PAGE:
Premier Jiang Yi-huah (江宜樺) said the nation’s workers have had “hidden yet substantial” increases in salary after the government reduced working hours and increased employers’ contributions to the labor pension fund.
Jiang made the comments during a discussion between President Ma Ying-jeou (馬英九) and seven Chinese Nationalist Party (KMT) Legislators on Thursday night.
Presidential Office spokesperson Lee Chia-fei (李佳霏) said legislators had expressed their views on the nation’s housing policy, Internet service rates and workers’ salaries during the discussion. Some had brought up the fact that wages have fallen to the level of 16 years ago.
In response, Jiang said that one should not simply look at the figures on paychecks and conclude that there have been no increases in salary. He said that the government reduced working hours from 48 hours per week to 84 hours every two weeks. The reduced working hours are equivalent to a pay raise of 12.5 percent, he said.
Jiang further noted that the nation adopted a new labor pension scheme in 2005 in which employers are required to allocate funds equivalent to 6 percent of a worker’s salary every month into the employee’s pension fund account. Previously, employers were only required to allocate 2 percent, he said.
Aside from these “hidden yet substantial” increases, Jiang said that the government would try to raise the minimum wage and boost employment rates.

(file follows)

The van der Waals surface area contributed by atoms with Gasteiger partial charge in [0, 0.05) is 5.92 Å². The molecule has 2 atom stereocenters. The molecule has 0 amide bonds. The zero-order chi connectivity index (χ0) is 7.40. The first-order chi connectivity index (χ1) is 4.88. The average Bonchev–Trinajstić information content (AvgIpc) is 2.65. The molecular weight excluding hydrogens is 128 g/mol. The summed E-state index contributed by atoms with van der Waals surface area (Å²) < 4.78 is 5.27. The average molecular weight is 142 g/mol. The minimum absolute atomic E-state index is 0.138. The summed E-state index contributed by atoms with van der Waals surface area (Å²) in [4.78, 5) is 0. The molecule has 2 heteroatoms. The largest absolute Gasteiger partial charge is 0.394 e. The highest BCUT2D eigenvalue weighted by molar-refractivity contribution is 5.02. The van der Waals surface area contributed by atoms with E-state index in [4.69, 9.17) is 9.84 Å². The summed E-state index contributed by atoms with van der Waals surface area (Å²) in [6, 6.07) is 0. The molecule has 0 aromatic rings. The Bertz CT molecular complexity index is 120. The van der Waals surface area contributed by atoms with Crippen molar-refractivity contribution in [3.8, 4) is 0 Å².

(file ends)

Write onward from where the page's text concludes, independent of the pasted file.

Sun Yu-lien (孫友聯), secretary general of the Taiwan Labor Front, said that he was surprised by Jiang’s comments, adding that he may have been joking to alleviate the tension caused by the political strife between Ma and Legislative Speaker Wang Jin-pyng (王金平).
He also saw it as ironic that the two examples Jiang cited were products of the previous Democratic Progressive Party administration.
That Jiang used reduced working hours as evidence of pay increases showed that the premier is using “old-school” thought, Sun said.
“Reduced working hours help increase workers’ productivity, not increase wages,” Sun said.
Sun also said that many companies do not enforce the pension fund requirement, even though they are legally obligated to do so.
“Some even use the pension fund requirement as an excuse to not increase wages,” he said.
Sun added that labor in Taiwan was highly undervalued.
To raise the minimum wage, Sun suggested that the government reform regulations on corporate governance, in which corporations are required to make their financial situation more transparent.
“Some corporations are making money, but they are unwilling to share the profits with their employees,” he said.